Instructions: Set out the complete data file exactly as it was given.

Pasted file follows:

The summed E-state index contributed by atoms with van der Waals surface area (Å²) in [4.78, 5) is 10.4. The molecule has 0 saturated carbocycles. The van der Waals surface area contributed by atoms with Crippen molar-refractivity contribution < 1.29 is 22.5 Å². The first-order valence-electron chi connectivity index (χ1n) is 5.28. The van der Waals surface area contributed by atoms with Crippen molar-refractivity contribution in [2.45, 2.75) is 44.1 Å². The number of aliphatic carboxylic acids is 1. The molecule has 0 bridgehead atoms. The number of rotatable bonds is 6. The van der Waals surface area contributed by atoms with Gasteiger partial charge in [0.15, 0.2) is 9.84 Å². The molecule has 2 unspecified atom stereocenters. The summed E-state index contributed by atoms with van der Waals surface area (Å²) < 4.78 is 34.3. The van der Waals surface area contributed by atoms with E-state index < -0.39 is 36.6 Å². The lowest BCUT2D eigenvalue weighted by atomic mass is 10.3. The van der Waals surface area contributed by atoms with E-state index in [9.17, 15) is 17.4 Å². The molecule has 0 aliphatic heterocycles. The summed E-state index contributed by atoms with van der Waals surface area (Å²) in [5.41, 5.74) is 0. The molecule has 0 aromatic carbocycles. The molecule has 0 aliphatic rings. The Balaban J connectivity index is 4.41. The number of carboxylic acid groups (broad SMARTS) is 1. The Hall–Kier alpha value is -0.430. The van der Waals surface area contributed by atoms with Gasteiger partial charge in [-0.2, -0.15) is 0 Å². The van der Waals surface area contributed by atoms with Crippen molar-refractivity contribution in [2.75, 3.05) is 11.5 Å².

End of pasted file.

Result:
The summed E-state index contributed by atoms with van der Waals surface area (Å²) in [4.78, 5) is 10.4. The molecule has 0 saturated carbocycles. The van der Waals surface area contributed by atoms with Crippen molar-refractivity contribution < 1.29 is 22.5 Å². The first-order valence-electron chi connectivity index (χ1n) is 5.28. The van der Waals surface area contributed by atoms with Crippen molar-refractivity contribution in [2.45, 2.75) is 44.1 Å². The number of aliphatic carboxylic acids is 1. The molecule has 0 bridgehead atoms. The number of rotatable bonds is 6. The van der Waals surface area contributed by atoms with Gasteiger partial charge in [0.15, 0.2) is 9.84 Å². The molecule has 2 unspecified atom stereocenters. The summed E-state index contributed by atoms with van der Waals surface area (Å²) < 4.78 is 34.3. The van der Waals surface area contributed by atoms with E-state index < -0.39 is 36.6 Å². The lowest BCUT2D eigenvalue weighted by atomic mass is 10.3. The van der Waals surface area contributed by atoms with E-state index in [9.17, 15) is 17.4 Å². The molecule has 0 aliphatic heterocycles. The summed E-state index contributed by atoms with van der Waals surface area (Å²) in [5.41, 5.74) is 0. The molecule has 0 aromatic carbocycles. The molecule has 0 aliphatic rings. The Balaban J connectivity index is 4.41. The number of carboxylic acid groups (broad SMARTS) is 1. The Hall–Kier alpha value is -0.430. The van der Waals surface area contributed by atoms with Gasteiger partial charge in [-0.2, -0.15) is 0 Å². The van der Waals surface area contributed by atoms with Crippen molar-refractivity contribution in [2.75, 3.05) is 11.5 Å².